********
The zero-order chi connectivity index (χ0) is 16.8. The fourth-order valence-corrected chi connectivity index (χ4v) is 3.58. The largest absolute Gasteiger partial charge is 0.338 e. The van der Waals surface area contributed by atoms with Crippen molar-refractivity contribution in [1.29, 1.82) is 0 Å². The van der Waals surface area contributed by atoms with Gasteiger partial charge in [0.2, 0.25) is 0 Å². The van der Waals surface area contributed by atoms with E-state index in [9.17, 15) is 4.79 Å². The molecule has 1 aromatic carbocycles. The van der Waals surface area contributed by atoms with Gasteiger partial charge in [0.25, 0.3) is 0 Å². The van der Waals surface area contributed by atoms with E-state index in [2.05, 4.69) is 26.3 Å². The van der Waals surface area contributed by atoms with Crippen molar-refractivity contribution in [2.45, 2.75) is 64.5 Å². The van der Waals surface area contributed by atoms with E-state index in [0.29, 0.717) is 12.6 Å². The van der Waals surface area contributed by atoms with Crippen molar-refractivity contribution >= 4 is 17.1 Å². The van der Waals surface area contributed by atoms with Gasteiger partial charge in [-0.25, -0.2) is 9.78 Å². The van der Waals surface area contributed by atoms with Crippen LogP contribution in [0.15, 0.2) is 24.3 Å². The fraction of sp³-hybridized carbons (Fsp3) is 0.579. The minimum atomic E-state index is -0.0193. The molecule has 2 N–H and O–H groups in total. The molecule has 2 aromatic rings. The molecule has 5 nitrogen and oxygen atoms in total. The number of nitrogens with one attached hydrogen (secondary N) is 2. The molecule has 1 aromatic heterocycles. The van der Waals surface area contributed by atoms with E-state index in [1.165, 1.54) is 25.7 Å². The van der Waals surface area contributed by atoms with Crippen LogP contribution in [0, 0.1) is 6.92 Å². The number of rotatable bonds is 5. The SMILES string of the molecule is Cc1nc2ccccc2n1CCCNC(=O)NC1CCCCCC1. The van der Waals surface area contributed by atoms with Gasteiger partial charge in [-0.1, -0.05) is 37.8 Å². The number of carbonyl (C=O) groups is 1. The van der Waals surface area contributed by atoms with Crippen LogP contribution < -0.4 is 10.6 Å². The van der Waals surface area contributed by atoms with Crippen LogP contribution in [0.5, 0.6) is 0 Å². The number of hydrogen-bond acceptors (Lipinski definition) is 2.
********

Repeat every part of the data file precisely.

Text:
The zero-order chi connectivity index (χ0) is 16.8. The fourth-order valence-corrected chi connectivity index (χ4v) is 3.58. The largest absolute Gasteiger partial charge is 0.338 e. The van der Waals surface area contributed by atoms with Crippen molar-refractivity contribution in [1.29, 1.82) is 0 Å². The van der Waals surface area contributed by atoms with Gasteiger partial charge in [0.2, 0.25) is 0 Å². The van der Waals surface area contributed by atoms with E-state index in [9.17, 15) is 4.79 Å². The molecule has 1 aromatic carbocycles. The van der Waals surface area contributed by atoms with Gasteiger partial charge in [0.25, 0.3) is 0 Å². The van der Waals surface area contributed by atoms with E-state index in [2.05, 4.69) is 26.3 Å². The van der Waals surface area contributed by atoms with Crippen molar-refractivity contribution in [2.45, 2.75) is 64.5 Å². The van der Waals surface area contributed by atoms with E-state index in [0.29, 0.717) is 12.6 Å². The van der Waals surface area contributed by atoms with Crippen molar-refractivity contribution >= 4 is 17.1 Å². The van der Waals surface area contributed by atoms with Gasteiger partial charge in [-0.25, -0.2) is 9.78 Å². The van der Waals surface area contributed by atoms with Crippen LogP contribution in [0.15, 0.2) is 24.3 Å². The fraction of sp³-hybridized carbons (Fsp3) is 0.579. The minimum atomic E-state index is -0.0193. The molecule has 2 N–H and O–H groups in total. The molecule has 2 aromatic rings. The molecule has 5 nitrogen and oxygen atoms in total. The number of nitrogens with one attached hydrogen (secondary N) is 2. The molecule has 1 aromatic heterocycles. The van der Waals surface area contributed by atoms with E-state index in [1.165, 1.54) is 25.7 Å². The van der Waals surface area contributed by atoms with Crippen LogP contribution in [0, 0.1) is 6.92 Å². The number of rotatable bonds is 5. The SMILES string of the molecule is Cc1nc2ccccc2n1CCCNC(=O)NC1CCCCCC1. The van der Waals surface area contributed by atoms with Gasteiger partial charge in [-0.1, -0.05) is 37.8 Å². The number of carbonyl (C=O) groups is 1. The van der Waals surface area contributed by atoms with Crippen LogP contribution < -0.4 is 10.6 Å². The van der Waals surface area contributed by atoms with Crippen LogP contribution in [0.5, 0.6) is 0 Å². The number of hydrogen-bond acceptors (Lipinski definition) is 2.